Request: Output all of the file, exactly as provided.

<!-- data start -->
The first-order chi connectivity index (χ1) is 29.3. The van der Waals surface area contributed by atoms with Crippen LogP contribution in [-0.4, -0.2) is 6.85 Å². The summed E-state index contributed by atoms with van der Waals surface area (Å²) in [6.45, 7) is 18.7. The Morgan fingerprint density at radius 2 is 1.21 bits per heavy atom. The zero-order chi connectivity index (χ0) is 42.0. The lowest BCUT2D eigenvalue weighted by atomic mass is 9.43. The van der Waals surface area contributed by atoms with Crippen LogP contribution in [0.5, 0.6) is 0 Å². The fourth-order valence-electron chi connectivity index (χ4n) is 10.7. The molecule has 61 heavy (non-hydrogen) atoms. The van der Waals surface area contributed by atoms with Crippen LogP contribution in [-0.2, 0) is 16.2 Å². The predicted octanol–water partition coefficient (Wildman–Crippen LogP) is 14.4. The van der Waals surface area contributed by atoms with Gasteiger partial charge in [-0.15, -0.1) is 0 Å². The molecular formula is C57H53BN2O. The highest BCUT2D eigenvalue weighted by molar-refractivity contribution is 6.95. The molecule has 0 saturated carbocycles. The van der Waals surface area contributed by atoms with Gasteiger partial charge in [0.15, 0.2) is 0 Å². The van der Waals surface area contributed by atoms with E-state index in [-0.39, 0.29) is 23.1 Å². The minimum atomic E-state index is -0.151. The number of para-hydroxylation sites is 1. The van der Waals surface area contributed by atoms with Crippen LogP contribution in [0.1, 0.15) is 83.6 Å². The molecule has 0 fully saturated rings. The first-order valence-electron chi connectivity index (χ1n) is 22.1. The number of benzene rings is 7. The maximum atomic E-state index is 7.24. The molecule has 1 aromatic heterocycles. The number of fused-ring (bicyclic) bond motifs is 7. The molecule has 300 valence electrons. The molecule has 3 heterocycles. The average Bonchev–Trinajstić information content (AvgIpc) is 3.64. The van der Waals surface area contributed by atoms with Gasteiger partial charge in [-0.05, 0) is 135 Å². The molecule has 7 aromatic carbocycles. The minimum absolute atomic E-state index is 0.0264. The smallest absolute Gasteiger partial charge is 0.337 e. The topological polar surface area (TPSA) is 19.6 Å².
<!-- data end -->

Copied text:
The first-order chi connectivity index (χ1) is 29.3. The van der Waals surface area contributed by atoms with Crippen LogP contribution in [-0.4, -0.2) is 6.85 Å². The summed E-state index contributed by atoms with van der Waals surface area (Å²) in [6.45, 7) is 18.7. The Morgan fingerprint density at radius 2 is 1.21 bits per heavy atom. The zero-order chi connectivity index (χ0) is 42.0. The lowest BCUT2D eigenvalue weighted by atomic mass is 9.43. The van der Waals surface area contributed by atoms with Crippen LogP contribution in [0.5, 0.6) is 0 Å². The fourth-order valence-electron chi connectivity index (χ4n) is 10.7. The molecule has 61 heavy (non-hydrogen) atoms. The van der Waals surface area contributed by atoms with Crippen LogP contribution in [-0.2, 0) is 16.2 Å². The predicted octanol–water partition coefficient (Wildman–Crippen LogP) is 14.4. The van der Waals surface area contributed by atoms with Gasteiger partial charge in [-0.15, -0.1) is 0 Å². The molecular formula is C57H53BN2O. The highest BCUT2D eigenvalue weighted by molar-refractivity contribution is 6.95. The molecule has 0 saturated carbocycles. The van der Waals surface area contributed by atoms with Gasteiger partial charge in [0.15, 0.2) is 0 Å². The van der Waals surface area contributed by atoms with E-state index in [-0.39, 0.29) is 23.1 Å². The minimum atomic E-state index is -0.151. The number of para-hydroxylation sites is 1. The van der Waals surface area contributed by atoms with Crippen LogP contribution in [0.1, 0.15) is 83.6 Å². The molecule has 0 fully saturated rings. The first-order valence-electron chi connectivity index (χ1n) is 22.1. The number of benzene rings is 7. The maximum atomic E-state index is 7.24. The molecule has 1 aromatic heterocycles. The number of fused-ring (bicyclic) bond motifs is 7. The molecule has 300 valence electrons. The molecule has 3 heterocycles. The average Bonchev–Trinajstić information content (AvgIpc) is 3.64. The van der Waals surface area contributed by atoms with Gasteiger partial charge in [-0.05, 0) is 135 Å². The molecule has 7 aromatic carbocycles. The minimum absolute atomic E-state index is 0.0264. The smallest absolute Gasteiger partial charge is 0.337 e. The topological polar surface area (TPSA) is 19.6 Å².